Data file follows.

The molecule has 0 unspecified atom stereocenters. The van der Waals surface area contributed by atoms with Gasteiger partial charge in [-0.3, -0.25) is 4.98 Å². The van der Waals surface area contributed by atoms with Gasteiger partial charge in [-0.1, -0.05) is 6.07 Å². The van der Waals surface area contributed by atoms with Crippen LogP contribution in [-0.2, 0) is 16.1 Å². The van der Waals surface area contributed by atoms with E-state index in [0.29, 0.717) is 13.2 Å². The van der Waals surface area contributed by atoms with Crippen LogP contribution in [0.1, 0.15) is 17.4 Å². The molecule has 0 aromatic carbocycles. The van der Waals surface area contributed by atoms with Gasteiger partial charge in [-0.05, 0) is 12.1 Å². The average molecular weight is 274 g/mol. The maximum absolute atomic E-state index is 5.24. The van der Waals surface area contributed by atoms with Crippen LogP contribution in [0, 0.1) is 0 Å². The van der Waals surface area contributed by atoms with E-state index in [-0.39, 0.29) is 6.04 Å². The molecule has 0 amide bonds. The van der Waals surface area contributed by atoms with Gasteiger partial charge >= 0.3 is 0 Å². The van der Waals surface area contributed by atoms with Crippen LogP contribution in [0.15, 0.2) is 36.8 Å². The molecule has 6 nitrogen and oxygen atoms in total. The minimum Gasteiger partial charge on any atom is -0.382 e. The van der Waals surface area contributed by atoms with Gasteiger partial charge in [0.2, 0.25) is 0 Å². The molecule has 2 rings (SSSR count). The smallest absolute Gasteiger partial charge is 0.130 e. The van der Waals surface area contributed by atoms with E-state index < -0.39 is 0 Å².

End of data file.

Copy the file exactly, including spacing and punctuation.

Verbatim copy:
The molecule has 0 unspecified atom stereocenters. The van der Waals surface area contributed by atoms with Gasteiger partial charge in [-0.3, -0.25) is 4.98 Å². The van der Waals surface area contributed by atoms with Gasteiger partial charge in [-0.1, -0.05) is 6.07 Å². The van der Waals surface area contributed by atoms with Crippen LogP contribution in [-0.2, 0) is 16.1 Å². The van der Waals surface area contributed by atoms with E-state index in [0.29, 0.717) is 13.2 Å². The van der Waals surface area contributed by atoms with Crippen LogP contribution in [0.1, 0.15) is 17.4 Å². The molecule has 0 aromatic carbocycles. The van der Waals surface area contributed by atoms with Gasteiger partial charge in [-0.05, 0) is 12.1 Å². The average molecular weight is 274 g/mol. The maximum absolute atomic E-state index is 5.24. The van der Waals surface area contributed by atoms with Crippen LogP contribution in [0, 0.1) is 0 Å². The van der Waals surface area contributed by atoms with E-state index in [-0.39, 0.29) is 6.04 Å². The molecule has 0 amide bonds. The van der Waals surface area contributed by atoms with Gasteiger partial charge >= 0.3 is 0 Å². The van der Waals surface area contributed by atoms with Crippen LogP contribution in [0.15, 0.2) is 36.8 Å². The molecule has 6 nitrogen and oxygen atoms in total. The minimum Gasteiger partial charge on any atom is -0.382 e. The van der Waals surface area contributed by atoms with Gasteiger partial charge in [0.2, 0.25) is 0 Å². The molecule has 2 rings (SSSR count). The smallest absolute Gasteiger partial charge is 0.130 e. The van der Waals surface area contributed by atoms with E-state index < -0.39 is 0 Å².